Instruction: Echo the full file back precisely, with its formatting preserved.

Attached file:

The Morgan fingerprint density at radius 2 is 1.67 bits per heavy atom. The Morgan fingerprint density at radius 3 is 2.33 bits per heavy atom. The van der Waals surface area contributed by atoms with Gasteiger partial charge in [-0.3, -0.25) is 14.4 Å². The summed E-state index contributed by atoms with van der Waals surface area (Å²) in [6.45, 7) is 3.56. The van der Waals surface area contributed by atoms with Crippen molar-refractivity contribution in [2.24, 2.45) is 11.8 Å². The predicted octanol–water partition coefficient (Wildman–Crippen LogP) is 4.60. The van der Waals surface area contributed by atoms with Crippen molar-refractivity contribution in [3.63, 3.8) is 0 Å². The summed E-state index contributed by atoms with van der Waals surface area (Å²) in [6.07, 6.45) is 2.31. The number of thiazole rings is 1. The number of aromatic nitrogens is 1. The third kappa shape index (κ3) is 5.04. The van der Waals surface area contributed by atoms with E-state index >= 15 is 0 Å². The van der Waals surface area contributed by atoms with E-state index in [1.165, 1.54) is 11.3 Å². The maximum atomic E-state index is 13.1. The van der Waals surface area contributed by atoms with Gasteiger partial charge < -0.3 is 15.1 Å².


The Morgan fingerprint density at radius 2 is 1.67 bits per heavy atom. The Morgan fingerprint density at radius 3 is 2.33 bits per heavy atom. The van der Waals surface area contributed by atoms with Gasteiger partial charge in [-0.3, -0.25) is 14.4 Å². The summed E-state index contributed by atoms with van der Waals surface area (Å²) in [6.45, 7) is 3.56. The van der Waals surface area contributed by atoms with Crippen molar-refractivity contribution in [2.24, 2.45) is 11.8 Å². The predicted octanol–water partition coefficient (Wildman–Crippen LogP) is 4.60. The van der Waals surface area contributed by atoms with Crippen molar-refractivity contribution in [3.63, 3.8) is 0 Å². The summed E-state index contributed by atoms with van der Waals surface area (Å²) in [6.07, 6.45) is 2.31. The number of thiazole rings is 1. The number of aromatic nitrogens is 1. The third kappa shape index (κ3) is 5.04. The van der Waals surface area contributed by atoms with E-state index >= 15 is 0 Å². The van der Waals surface area contributed by atoms with E-state index in [1.165, 1.54) is 11.3 Å². The maximum atomic E-state index is 13.1. The van der Waals surface area contributed by atoms with Gasteiger partial charge < -0.3 is 15.1 Å².